Halloween Costumes

Halloween Safety: How To Prepare For Rain And Other Risks

Make sure your costume is the spookiest part of Halloween with these safety tips from the Staunton Police Department and other experts.

The spookiest night of the year is almost here! Halloween is filled with scary fun, but there are also safety risks. Children are twice as likely to be killed by a vehicle on Halloween than any other night of the year, according to Safe Kids Worldwide.

Following some basic safety guidelines from the Staunton Police Department and other experts can help make sure your evening has more treats than tricks. Here are six tips to keep in mind Thursday.

One of the simplest safety tips is something you’ve heard since elementary school: look both ways before crossing the street. Before your children head out to trick-or-treat, remind them to be extra cautious around traffic, be aware of their surroundings and cross the street at well-lit crosswalks.

“Children can get excited about the prospect of trick-or-treating and sometimes forget those basic safety tips,” Sergeant Katie Shifflett from the Staunton Police Department said.

Shifflett also recommends carrying a flashlight and adding a reflective element to costumes to make sure that you are visible to motorists.

Pedestrians and drivers should be cognizant of the dangers that rain creates, Shifflett said. Rain can make it more difficult for drivers to see pedestrians, so she recommends making eye contact with a driver before crossing the street to ensure that they see you. Drivers should travel even slower than normal because it takes longer for vehicles to stop in wet conditions.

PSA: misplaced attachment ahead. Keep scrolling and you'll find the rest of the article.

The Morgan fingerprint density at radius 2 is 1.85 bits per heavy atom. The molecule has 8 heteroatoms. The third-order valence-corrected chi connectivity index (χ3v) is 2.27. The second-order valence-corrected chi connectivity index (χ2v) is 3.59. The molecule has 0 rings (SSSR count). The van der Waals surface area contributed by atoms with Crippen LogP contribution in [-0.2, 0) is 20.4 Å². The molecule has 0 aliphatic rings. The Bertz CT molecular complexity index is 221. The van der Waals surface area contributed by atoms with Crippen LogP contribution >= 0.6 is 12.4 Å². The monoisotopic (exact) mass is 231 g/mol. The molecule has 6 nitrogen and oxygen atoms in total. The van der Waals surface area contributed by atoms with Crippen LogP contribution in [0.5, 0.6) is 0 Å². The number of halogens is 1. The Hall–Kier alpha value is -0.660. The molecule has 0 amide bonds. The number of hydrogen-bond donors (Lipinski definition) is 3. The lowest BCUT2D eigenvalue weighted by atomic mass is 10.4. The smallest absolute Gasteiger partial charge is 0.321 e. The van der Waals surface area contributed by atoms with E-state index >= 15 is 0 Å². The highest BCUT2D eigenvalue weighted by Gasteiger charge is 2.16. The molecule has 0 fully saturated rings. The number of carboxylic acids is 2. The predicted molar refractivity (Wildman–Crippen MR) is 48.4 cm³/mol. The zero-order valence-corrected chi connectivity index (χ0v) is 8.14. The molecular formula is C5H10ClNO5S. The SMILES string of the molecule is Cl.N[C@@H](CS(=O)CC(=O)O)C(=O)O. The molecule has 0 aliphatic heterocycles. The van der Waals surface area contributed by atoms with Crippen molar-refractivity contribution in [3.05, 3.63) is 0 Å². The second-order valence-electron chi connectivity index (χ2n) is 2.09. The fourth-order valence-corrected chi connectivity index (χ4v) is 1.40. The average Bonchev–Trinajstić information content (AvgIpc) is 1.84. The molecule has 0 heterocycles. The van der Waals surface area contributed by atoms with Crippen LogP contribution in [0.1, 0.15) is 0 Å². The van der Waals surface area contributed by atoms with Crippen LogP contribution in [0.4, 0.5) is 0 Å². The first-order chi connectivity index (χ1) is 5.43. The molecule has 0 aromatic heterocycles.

The Centers for Disease control and prevention also recommends wearing well-fitting costumes and shoes to avoid impaired vision and falls. This precaution is especially important on wet, slippery sidewalks.

Trick-or-treaters aren’t the only ones who can help make Halloween a safe, fun night. If possible, the National Safety Council recommends that motorists avoid driving during peak trick-or-treating hours.

If you need to be on the roads, drivers should watch for darting kids, be extra careful near driveways and walkways, be alert and focused, drive slowly and, of course, drive sober.

Kids will be eager to start trading candy with friends and eating sweets as soon as they get home, but Shifflett recommends making sure that all treats have not been tampered with before digging in. Reviewing candy is especially important for children with food allergies, she said.

Although Shifflett isn’t aware of any past issues in the area related to compromised candy, she said, “Parents should just check to make sure that things are still in their original factory seal just to have an abundance of caution.”

Deciding whether a child is mature enough to trick-or-treat without adult supervision is a choice that each parent has to make based on their child’s maturity level, Shifflett said.

Before a child leaves with friends, the Mayo Clinic recommends agreeing on a well-known route and curfew. Children should follow common sense safety tips, like staying out of strangers’ homes and cars.

If children witness anything that makes them feel uncomfortable or unsafe, they should tell a trusted adult and, like always, can report concerns to the police department.